As part of its "Future in Action" strategy for sustainable development, the Egyptian subsidiary of the Mexican company Cemex, which specialises in construction materials, has joined forces with the VeryNile initiative to collect the solid waste responsible for polluting the Nile. This river is the main source of water for the country of the Pharaohs.
As the pollution of the Nile impacts on agriculture and the supply of drinking water, the Egyptian subsidiary of the Mexican construction materials company Cemex has signed a partnership with VeryNile, a project that fights against the pollution of this 6,671 km long river. The partnership aims to expand solid waste collection operations in the river, whose resources are needed especially by the fishing community of Qursaya Island in the Cairo metropolitan area.
“We will co-treat the waste that is dumped to contribute to the ‘zero waste in landfills’ challenge, with a view to protecting the Nile from behaviours that lead to its pollution,” says Fernando Gonzales, Cemex’s CEO. The company, based in San Pedro Garza García, Mexico, is mainly active in the cement, concrete and aggregates sector in Egypt.
According to Khaled El-Farra, Director of the Environment and Sustainable Development Department of the Egyptian Ministry of Foreign Affairs, this partnership will last for three years and will allow the collection of approximately 20 tons of waste per month. In addition to financial support, Cemex will strengthen the equipment used for waste collection and contribute to the promotion of the circular economy in the Cairo governorate.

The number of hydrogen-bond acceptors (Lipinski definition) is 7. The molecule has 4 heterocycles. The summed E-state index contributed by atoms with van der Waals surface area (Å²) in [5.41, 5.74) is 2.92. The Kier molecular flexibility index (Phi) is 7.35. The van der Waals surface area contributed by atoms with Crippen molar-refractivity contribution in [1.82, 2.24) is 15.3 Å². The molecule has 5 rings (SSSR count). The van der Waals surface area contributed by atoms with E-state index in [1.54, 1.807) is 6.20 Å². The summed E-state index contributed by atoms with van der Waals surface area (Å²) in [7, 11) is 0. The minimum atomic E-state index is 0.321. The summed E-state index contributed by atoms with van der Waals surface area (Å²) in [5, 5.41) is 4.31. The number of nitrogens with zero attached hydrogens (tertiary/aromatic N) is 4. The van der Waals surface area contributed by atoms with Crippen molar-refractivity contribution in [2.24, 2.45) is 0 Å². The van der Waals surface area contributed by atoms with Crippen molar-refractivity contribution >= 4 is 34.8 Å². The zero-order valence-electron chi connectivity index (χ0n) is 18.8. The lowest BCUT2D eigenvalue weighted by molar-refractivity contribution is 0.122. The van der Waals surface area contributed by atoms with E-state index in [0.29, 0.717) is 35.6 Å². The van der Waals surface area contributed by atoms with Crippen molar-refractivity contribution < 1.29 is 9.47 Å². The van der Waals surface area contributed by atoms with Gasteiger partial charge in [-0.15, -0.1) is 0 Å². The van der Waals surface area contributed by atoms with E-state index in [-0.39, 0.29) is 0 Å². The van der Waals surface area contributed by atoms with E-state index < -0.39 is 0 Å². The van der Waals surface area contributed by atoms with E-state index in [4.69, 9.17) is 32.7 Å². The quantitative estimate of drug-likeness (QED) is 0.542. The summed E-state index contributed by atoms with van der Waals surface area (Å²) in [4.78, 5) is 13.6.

Ridding the Nile of solid waste
The second longest river in the world after the Amazon (6,692 km) in South America, the Nile is polluted by sewage, waste, and pesticides used for agriculture, especially in its delta. According to the Egyptian Ministry of the Environment, the Nile is also the outlet for 549 million m3 of liquid industrial waste every year. The chemicals and heavy metals it contains come directly from the 345 industrial complexes located along the Nile between Aswan and Cairo.
In this context, VeryNile is setting up a sustainable ecosystem to recycle plastic and other fishermen’s waste collected from the river. The initiative was launched in 2018 by start-ups Bassita, which specialises in cyber awareness and fundraising for positive initiatives, and Greenish which designs and implements sustainable environmental solutions.
The platform also raises awareness against the use of single-use plastic. “VeryNile was created with a strong commitment to preserve the Nile by removing plastics and harmful waste from the river while empowering local communities,” says Alban de Menonville, founder of VeryNile based in the Egyptian city of Giza.